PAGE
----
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The Conflicts

I woke up to a morning that was deceptively ordinary, the day the world as I knew it crumbled. I saw the chaos unfold on the news: war had erupted between Russia and Ukraine. I felt a cold dread seep through me. My boyfriend, my love, who always stood for bravery and honor, was soon to don his uniform and join his fellow soldiers. I watched him leave, his promise to return echoing in my ears.

the conflicts

I stayed behind, the war a distant rumble until the day it reached our doorstep. I heard the sirens, saw the fear in my neighbors' eyes, and knew I had to leave. I packed my life into a single suitcase and crossed the border to Poland, each step away from home felt like a betrayal. But I hoped for safety, a hope that carried me all the way to Canada, to the doorstep of my grandfather-in-law’s home.

I tried to create a semblance of life in this new country. I woke each day to the uncertainty of my boyfriend's fate. I clung to my phone, yearning for his messages. They were sporadic, brief windows into his world of conflict. I cherished each word, each sign of life from him, holding them close like a talisman.

I struggled to find my footing in a foreign job market. I sent out resumes, faced rejections, and sometimes, I just stared at the walls of my borrowed room, feeling the weight of the distance between my love and me. I juggled menial jobs, from stacking shelves to waiting tables, earning just enough to keep the light of hope flickering.

I spent evenings gazing at the stars, wondering if he saw the same sky from the battlefield. I whispered conversations to the night, telling him about my day, my fears, my longing. I imagined his voice replying to me, a soothing balm to my frayed nerves.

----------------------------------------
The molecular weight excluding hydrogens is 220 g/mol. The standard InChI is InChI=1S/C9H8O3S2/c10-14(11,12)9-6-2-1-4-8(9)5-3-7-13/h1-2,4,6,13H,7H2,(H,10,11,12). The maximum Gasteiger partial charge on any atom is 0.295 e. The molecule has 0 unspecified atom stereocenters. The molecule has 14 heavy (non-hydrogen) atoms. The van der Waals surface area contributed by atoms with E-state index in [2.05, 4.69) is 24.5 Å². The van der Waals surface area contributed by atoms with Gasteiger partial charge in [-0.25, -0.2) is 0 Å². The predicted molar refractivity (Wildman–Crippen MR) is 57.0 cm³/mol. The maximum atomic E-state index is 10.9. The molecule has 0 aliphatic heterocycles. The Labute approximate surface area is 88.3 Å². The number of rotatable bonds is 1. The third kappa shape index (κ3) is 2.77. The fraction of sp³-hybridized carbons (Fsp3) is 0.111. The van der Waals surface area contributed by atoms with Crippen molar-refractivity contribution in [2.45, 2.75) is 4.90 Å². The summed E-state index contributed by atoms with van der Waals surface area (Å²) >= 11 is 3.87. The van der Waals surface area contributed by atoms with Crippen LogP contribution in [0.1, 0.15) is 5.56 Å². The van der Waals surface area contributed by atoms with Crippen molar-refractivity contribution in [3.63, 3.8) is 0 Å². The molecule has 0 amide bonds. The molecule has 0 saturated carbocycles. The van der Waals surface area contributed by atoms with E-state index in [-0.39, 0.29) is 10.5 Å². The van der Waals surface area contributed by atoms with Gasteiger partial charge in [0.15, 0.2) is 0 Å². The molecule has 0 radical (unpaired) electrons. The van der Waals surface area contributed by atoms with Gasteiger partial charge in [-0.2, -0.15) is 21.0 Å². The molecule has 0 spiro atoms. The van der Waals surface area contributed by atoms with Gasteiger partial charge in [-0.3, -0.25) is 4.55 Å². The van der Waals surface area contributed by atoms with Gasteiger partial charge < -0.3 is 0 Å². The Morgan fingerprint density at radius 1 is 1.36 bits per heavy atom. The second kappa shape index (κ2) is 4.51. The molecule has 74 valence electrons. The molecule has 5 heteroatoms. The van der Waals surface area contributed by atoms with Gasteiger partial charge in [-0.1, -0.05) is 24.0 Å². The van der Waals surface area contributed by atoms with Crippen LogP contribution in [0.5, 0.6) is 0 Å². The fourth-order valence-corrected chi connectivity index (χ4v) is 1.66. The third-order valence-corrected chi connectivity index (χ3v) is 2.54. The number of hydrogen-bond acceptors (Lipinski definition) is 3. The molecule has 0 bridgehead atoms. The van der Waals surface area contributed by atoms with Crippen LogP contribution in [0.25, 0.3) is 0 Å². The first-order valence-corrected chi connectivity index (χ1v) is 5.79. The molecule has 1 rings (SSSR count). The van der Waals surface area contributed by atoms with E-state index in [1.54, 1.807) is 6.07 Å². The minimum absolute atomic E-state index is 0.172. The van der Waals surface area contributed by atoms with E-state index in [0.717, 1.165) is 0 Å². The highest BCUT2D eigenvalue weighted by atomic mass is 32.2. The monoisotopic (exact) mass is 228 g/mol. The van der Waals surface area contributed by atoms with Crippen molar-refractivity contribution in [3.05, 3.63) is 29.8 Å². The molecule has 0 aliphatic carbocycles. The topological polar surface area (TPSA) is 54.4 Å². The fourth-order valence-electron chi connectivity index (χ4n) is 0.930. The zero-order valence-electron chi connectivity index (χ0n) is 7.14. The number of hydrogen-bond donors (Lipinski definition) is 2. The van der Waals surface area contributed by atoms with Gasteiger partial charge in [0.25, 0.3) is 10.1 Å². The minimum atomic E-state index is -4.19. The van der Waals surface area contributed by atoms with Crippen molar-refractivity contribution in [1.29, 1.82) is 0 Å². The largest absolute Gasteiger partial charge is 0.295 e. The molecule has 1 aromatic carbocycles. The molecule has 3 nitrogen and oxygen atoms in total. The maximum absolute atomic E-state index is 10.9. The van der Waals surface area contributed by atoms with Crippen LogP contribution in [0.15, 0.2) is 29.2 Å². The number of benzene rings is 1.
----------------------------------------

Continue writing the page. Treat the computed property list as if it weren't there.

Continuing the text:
I sometimes ventured out to the busy streets, watching life go on as if the world hadn't turned upside down. I observed couples holding hands, their ease and laughter a sharp contrast to my clenched hands and silent prayers. I returned home to the silence, wishing for the end of the day when perhaps I would receive a message from him.

I held tight to the dream of his return. I envisioned our reunion, a moment I played over in my mind, a salve for the loneliness. I pictured the end of the war, the joyous tears, the promises we’d never spend a moment apart again. But the reality of the ongoing conflict always snapped me back to the present.

I received updates from back home, the war continued, the separations endured, the losses mounted. I attended community meetings with other expatriates, their stories mirroring my own. I found solace in our shared experiences, but it was a comfort lined with sorrow.

I watched the seasons change from my window, the Canadian landscape a stark contrast to my homeland's. I admired the resilience of nature, how it recovered and blossomed anew. I drew parallels to my own life, hoping for personal spring, for renewal, for peace to take root once again.

I sometimes questioned my decision to wait. I pondered the potential of laying down permanent roots in this new soil. But I knew my heart remained tethered to Ukraine, to the love fighting far from me, to the life I had been forced to leave behind.

I still stand by my window, gazing out with a mix of yearning and resolve. I know the war is not over. I understand that my vigil is not yet complete. I accept that I am still waiting for him, for an end that must surely be on the horizon. When will it end? I don’t have the answer, but I hold onto the belief that it will, and I will be ready to rebuild from these conflicts that have both torn us apart and brought us together in spirit.


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